Moonflower is the friend of shamans, healers, and Saturnian witches. She breaks spells sent to harm you and protects you from evil spirits. She’ll even let you borrow her wings to fly and take you to extraordinary places. But she’ll also show you things you wish you hadn’t seen and she’ll make you afraid of her. Sometimes it’s better to to view her from afar and not touch the Moonflower. Sometimes it’s better just to wait for her to bloom on a cool summer night under a full moon and deeply inhale her beautiful scent… and then quietly go back to bed.
Moonflowers are within the genus Datura, family Solanaceae. Many members of the Nightshade (Solanaceae) family have toxic, medicinal, magical, and psychoactive properties. In this family are potato, tomato, eggplant, peppers, tobacco, petunias, belladonna, mandrake, henbane, solandra, and many others. All are beautiful, yet Datura has its own enchantment. Tree Datura, known as Angel’s Trumpets, are specifically classified as Brugmansia. They are similar in nature and appearance to Datura, but are tropical day blooming trees. The two tend to overlap in historical use, as they share the same active chemical components.
These plant spirits have been communicating with humanity for thousands of years. Datura grows nearly everywhere in the world, except for the coldest, most barren regions. Where it grows in abundance there is sure to be folklore surrounding it, and people who have utilized it. It grows readily in abandoned or disturbed areas, and in warm climates it is extremely hardy and tenacious, yet downy and inviting at the same time.
Datura, and many of its relatives have some combination of atropine, hyoscyamine, and scopolamine. In Datura the primary alkaloid is scopolamine. These chemicals induce an intoxication followed by delirious hallucinations which occur during the transition state between consciousness and sleep. This plant has many lessons, most of which can be taught without ever consuming even a tiny amount. Some believe just carrying a small branch on your person is enough to gain its abilities. Growing and interacting with Datura is always a little magical, especially the first bloom on a summer night. The scent is unlike anything else. A sweet, warm, intoxicating, and mythic fragrance.
Magical uses almost always include divinatory properties. However, Datura tends to be associated with darker or baneful magic, probably because of how dangerous and unpredictable it is. It has long been thought that one could acquire enhanced gifts, wisdom, and strength from the plant. It is known to grant the feeling of flight, or the ability to transform the curandero (shaman), or at least his or her spirit, into a bird or other animal, sometimes a wolf or a coyote.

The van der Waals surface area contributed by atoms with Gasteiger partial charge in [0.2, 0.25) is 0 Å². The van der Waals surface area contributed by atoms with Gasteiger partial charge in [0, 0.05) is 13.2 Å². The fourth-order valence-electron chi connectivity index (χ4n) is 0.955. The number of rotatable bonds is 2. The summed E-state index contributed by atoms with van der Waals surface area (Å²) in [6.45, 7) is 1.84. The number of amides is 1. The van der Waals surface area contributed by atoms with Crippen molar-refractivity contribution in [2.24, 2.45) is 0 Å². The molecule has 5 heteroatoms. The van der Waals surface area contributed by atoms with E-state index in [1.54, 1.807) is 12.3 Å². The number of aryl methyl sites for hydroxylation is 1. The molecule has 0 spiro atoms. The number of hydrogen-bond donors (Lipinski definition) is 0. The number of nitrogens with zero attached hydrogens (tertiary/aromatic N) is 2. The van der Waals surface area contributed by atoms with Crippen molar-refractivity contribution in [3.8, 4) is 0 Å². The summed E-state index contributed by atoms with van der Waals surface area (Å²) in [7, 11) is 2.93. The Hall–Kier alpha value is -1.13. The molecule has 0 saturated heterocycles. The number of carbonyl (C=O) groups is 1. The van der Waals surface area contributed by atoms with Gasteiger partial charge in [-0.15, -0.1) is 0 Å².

A famous account of this is given by Carlos Castaneda, in which he describes how a Yaqui Shaman, Don Juan Matus, teaches him to make a flying ointment from Datura root and boar fat. After applying the ointment he has a vision of himself as a bird, soaring over the land. Datura has a strong association in many cultures with wind and in general the air element, but also the water element as well. As part of a rain ceremony Zuni priests go into the desert at night and sprinkle a small amount of dried Datura root powder into their eyes and mouth. Doing this they are able to communicate with the Avian world, thus allowing the birds to listen to their songs and prayers and bring rain.
Among European traditions one might find either a Datura species, or another of the Solanaceae family as a primary ingredient in the traditional witch’s flying ointment. Datura and their relatives (Nightshade, Mandrake, Henbane, Tobacco, etc.) have long been associated with sensations of flight. Similar to the Shaman turning into a bird after taking Datura. A typical flying ointment might contain some mixture of the following ingredients: Aconite, fat/oil, soot, Belladonna, Cinquefoil, Hemp, Hellebore, Hemlock, Mandrake, Opium Poppy, Datura, Tobacco, Parsley, Mugwort, Foxglove, and possibly many other things. The idea is that witches then used their besom (broom) to anoint their genitals (mucus membranes) with the delirium inducing ointment.
No definitive recipe seems to exist, bits and pieces of old accounts are all that survived. Reginald Scat’s ‘The Discoverie Of Witchcraft’ from 1584 describes some recipes including one that calls for Deadly Nightshade, among other more unusual ingredients, such as the blood of a flitter mouse. However, any flying ointment that would be effective should be used with extreme caution, and in tiny amounts. Applying too much and then falling unconscious has proven deadly in the past.
Artist: Maxine Miller